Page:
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Confessions of an Amateur
(and sometimes pro) Speaker Builder


I've been building speakers for thirty years. I've been a hi-fi fan since the late 1960s when I was a young teenager. Not having much money, I would pore over copies of Stereo Review, Audio and High Fidelity, dreaming of having a really great system. I started out by buying surplus factory-second cabinets that were meant for the popular Advent Loudspeaker. I bought some CTS 10" woofers from McGee Radio and a pair of Phillips dome tweeters, put them together and I was on my way.

In the late 1970's I was living in Boston, the heart of the American hi-fi industry. In fact there was the famous "Boston Sound" engendered by the many speaker companies started by the irrepressible Henry Kloss, the founder of AR, KLH, Advent, Cambridge Soundworks and most recently Tivoli. By this time I had built a little side business building and selling my speakers by word of mouth. As luck would have it, my girlfriend was studying electronics and one of her classmates, Dan Loffreda, was looking for someone to run a small speaker company that he was involved with. This was AEI, or Audio Engineering International, a company originally founded by Roy Cizek, a blind trumpet player and hi-fi guy. Dan worked for a community development corporation that had funded AEI. Things weren't going so well and his people knew nothing about speakers or the hi-fi world, so I got a chance to fulfill a dream. At AEI I found an assembly line where we made our own woofers, a large supply of finished cabinets, boxes of tweeters, tools and big problems characterized by large debts and a cutthroat market. I got to know future New Hampshire Senator Warren Rudman since he was working for a law firm that represented our cabinet supplier to which we owed quite a bit of money. He would call me every day just to remind me. He was always courteous and respectful, despite the onerous task. I had fun experimenting and building the speakers (I was the only employee) and I learned quite a lot about the nature of the retail hi-fi business. We had a dealer that had ordered a lot of product from us only to stiff us on the bill, a very common practice in those days. If they had paid us, we could have paid Warren's company. So it goes. I spent the better part of a year at AEI and while it was heart-breaking, I learned a lot and had a great time. by the end, I was paid in speaker parts.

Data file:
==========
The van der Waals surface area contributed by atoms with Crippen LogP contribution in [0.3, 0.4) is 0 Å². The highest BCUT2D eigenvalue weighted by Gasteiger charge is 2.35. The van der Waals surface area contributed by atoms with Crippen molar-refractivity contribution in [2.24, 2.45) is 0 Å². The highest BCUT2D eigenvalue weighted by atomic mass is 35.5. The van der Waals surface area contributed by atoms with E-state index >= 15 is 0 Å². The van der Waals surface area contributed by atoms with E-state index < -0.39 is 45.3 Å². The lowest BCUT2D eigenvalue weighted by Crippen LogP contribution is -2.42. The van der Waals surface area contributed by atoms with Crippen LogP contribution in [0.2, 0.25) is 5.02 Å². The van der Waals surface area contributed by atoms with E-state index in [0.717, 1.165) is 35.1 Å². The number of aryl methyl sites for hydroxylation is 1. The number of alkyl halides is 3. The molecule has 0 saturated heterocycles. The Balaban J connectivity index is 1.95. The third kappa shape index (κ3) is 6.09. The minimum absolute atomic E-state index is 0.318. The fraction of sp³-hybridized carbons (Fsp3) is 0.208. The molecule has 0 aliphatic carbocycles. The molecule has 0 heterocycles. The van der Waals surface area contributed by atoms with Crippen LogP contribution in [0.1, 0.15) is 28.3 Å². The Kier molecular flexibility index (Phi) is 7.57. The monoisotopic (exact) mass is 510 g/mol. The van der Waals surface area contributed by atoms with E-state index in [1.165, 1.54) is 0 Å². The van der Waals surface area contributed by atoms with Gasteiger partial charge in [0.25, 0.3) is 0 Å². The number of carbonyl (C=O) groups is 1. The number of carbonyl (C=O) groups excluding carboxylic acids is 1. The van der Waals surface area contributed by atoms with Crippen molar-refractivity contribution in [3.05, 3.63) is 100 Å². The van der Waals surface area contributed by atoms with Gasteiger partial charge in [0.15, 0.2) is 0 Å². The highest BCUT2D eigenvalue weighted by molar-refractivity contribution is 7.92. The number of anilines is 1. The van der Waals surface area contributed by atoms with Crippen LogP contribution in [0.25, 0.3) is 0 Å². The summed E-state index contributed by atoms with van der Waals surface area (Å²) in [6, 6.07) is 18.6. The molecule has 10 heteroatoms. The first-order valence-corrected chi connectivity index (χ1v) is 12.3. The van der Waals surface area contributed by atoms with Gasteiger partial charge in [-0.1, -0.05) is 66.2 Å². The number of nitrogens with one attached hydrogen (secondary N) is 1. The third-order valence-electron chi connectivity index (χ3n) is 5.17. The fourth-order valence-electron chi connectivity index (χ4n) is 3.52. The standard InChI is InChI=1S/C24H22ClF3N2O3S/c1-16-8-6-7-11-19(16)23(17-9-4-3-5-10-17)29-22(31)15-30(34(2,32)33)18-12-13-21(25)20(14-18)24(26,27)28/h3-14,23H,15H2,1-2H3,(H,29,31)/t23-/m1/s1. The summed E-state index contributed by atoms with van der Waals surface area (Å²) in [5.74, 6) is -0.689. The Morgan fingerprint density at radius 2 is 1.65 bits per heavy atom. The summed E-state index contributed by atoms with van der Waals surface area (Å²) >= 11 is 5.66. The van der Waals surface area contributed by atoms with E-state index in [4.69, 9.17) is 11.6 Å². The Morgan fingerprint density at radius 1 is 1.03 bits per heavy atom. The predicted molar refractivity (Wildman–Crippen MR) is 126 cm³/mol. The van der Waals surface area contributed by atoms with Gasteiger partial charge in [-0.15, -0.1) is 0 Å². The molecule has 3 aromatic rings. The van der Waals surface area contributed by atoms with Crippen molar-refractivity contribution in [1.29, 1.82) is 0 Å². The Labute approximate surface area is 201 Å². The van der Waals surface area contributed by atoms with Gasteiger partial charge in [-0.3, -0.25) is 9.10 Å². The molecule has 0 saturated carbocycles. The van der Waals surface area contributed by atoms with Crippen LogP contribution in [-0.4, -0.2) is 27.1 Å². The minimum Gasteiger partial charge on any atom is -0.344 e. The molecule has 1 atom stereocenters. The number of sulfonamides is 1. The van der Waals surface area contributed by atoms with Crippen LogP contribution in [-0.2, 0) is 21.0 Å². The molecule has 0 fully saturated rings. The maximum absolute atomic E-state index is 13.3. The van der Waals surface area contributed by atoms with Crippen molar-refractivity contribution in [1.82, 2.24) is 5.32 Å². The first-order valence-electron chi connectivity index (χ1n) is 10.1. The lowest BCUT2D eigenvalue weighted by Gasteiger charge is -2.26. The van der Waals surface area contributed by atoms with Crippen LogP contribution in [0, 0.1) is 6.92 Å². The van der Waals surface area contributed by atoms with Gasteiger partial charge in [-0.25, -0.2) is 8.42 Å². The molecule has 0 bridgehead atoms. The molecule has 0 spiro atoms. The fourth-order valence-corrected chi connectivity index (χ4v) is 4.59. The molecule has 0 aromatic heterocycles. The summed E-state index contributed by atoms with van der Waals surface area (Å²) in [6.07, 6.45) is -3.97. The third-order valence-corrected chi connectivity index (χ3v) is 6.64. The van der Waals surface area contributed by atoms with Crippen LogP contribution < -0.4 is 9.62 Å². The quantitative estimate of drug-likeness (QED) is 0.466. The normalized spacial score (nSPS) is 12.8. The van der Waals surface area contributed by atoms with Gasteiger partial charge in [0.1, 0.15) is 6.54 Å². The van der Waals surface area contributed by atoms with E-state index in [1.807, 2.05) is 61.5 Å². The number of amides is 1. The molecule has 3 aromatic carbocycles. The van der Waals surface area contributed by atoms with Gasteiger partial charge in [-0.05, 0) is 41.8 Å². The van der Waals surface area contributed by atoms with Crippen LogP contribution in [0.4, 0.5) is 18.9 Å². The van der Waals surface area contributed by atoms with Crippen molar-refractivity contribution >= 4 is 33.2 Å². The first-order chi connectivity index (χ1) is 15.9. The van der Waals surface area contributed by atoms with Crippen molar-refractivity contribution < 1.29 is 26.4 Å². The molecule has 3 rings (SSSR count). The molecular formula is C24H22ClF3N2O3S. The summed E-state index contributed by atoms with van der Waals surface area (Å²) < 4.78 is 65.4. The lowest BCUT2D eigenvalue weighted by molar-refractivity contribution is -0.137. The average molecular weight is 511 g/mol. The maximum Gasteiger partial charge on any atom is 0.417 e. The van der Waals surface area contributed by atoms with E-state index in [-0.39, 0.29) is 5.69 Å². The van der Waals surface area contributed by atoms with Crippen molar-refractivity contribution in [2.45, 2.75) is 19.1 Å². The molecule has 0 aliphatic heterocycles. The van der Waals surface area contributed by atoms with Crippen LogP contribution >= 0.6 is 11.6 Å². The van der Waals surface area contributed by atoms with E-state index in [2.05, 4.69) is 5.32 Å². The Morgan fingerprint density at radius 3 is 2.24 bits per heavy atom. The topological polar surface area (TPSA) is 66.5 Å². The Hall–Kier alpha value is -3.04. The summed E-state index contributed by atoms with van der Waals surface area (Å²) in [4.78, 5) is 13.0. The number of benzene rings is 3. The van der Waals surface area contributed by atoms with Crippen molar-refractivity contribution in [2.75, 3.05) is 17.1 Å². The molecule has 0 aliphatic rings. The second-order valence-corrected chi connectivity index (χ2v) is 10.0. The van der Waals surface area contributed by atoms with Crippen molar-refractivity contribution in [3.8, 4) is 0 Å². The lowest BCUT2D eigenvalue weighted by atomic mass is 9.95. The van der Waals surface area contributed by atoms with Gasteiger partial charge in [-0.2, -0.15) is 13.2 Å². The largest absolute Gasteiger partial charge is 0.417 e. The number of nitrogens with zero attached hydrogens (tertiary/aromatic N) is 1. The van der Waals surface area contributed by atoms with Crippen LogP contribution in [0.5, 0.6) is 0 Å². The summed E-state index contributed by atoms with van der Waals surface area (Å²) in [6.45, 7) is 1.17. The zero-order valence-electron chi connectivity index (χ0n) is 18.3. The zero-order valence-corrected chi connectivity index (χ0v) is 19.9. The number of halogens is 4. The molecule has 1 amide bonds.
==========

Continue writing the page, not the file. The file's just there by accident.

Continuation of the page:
After AEI bit the dust, I got a job in the engineering department at HH Scott, a venerable company that had been bought after it failed following the Quadriphonic debacle of the early 1970s. There I met Peter Globa, Scott's speaker designer a Russian man with great love for his work, a keen sense of the "rightness" of a design and the ability to make the philistines in the front office do the right thing. I got a chance to do some real design and development work on some prototype high-end power amplifiers which performed very nicely. The times were changing, however and I left Scott to work in the computer field where I have been ever since.

I have always been partial to Henry Kloss' acoustic suspension design of speakers in which there is no port in the cabinet. The enclosed air acts like a spring, resisting the movement of the woofer. This design avoids the problems of having to tune a cabinet to a woofer and results more often in a less "boomy" bottom end. For years I have been concentrating on small speakers using the excellent small woofers that have been coming out of Scandinavia. A co-worker of mine who is also a hobbyist was building a set of transmission-line speakers using a very nice (and expensive!) woofer from Scan-Speak. That's where I got the notion that it was time to try something new. I had been wanting to build a tower speaker using the small woofers that I had come to trust for their accuracy, but the internal volume of such a large cabinet would have caused problems so I never did. A transmission-line design, however, would require a large volume in order to fit the entire folded line. So I cooked up the design you find here. Frankly, I didn't spend a great deal of time on it. There was only one bit of math and I value designs that are easy to build which explains why all the major pieces are 8" wide. But I knew that the Vifa components I was using were capable of very accurate sound reproduction and I figured that if the design didn't work out, I could recycle them into one of my small-box designs. That's what drove me. Forgive the pun.